Marriage Preparation: “On this journey [of marriage] prayer is important, it is necessary, always: he for her, she for him and both together. Ask Jesus to multiply your love. In the prayer of the Our Father we say: ‘Give us this day our daily bread’. Spouses can also learn to pray like this: ‘Lord, give us this day our daily love‘, for the daily love of spouses is bread, the true bread of the soul, what sustains them in going forward. This is the prayer for engaged couples and spouses. Teach us to love one another, to will good to the other! The more you trust in him, the more your love will be ‘forever’, able to be renewed, and it will conquer every difficulty.” Pope Francis – from an address on St. Valentine’s Day, Feb. 14, 2014 We would like to invite couples who are considering Marriage to contact the parish soon in order to begin the Sacramental preparation for Holy Matrimony.  If you are discerning the vocation to marriage the Classes will be offered in the months of October, November and December, every other Tuesday evening. Please do not make any definite arrangements before speaking with the parish. Marriage Sacramental preparation takes at least 6 months, but dates for next summer are already being arranged, so please don’t delay.   Our program consists of: FOCUS inventory interview Engaged Encounter retreat 6 instructional classes 1 liturgy planning meeting Wedding Rehearsal   Paperwork required: Pre-nuptial interview Sacramental records Marriage license Testimonial of Free Status   Engaged Encounter Weekend will be held on October 12-14, 2018 at Sacred Heart Retreat Center, Gallup, NM. This quiet weekend is specifically designed to give a couple planning marriage an opportunity to talk honestly and intensively about their future together.  Cost is $85.00 per couple which includes lodging, meals and all required materials.  For couples not requiring lodging the cost is $50.00 for meals and required materials. For more information contact Maria and Deacon Randy Copeland at 505-726-2707. To register go to www.engagedencountergallup.org....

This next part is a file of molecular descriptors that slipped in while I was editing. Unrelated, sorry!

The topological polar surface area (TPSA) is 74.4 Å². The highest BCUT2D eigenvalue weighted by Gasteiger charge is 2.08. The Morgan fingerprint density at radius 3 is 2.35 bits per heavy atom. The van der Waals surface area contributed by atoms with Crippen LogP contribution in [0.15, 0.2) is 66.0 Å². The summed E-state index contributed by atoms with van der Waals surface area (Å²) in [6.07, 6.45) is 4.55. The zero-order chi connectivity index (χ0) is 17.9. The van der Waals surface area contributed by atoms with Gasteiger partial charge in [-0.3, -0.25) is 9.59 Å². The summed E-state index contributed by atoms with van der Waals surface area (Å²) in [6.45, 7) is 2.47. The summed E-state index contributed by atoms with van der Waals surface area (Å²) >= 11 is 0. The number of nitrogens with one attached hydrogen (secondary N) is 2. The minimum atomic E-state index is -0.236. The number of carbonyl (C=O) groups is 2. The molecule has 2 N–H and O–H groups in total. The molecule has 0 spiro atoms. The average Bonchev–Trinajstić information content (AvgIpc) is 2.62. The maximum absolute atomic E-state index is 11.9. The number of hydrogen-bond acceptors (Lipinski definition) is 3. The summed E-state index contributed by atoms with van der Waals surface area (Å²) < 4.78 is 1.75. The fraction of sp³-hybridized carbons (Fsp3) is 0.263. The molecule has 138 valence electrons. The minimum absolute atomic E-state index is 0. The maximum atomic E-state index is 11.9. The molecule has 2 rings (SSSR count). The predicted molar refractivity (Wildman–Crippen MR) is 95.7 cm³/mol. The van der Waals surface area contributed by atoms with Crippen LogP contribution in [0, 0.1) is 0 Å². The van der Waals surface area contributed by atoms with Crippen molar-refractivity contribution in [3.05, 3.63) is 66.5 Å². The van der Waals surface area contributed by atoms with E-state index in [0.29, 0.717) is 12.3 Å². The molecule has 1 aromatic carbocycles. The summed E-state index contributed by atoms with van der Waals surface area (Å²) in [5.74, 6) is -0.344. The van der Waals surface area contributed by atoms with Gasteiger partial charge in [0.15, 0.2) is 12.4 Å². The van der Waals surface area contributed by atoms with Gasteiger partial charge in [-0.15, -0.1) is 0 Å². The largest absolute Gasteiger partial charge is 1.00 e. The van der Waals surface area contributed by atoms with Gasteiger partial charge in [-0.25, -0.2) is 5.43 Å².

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From the Rector: Letter from Bishop
Sep14

From the Rector: Letter from Bishop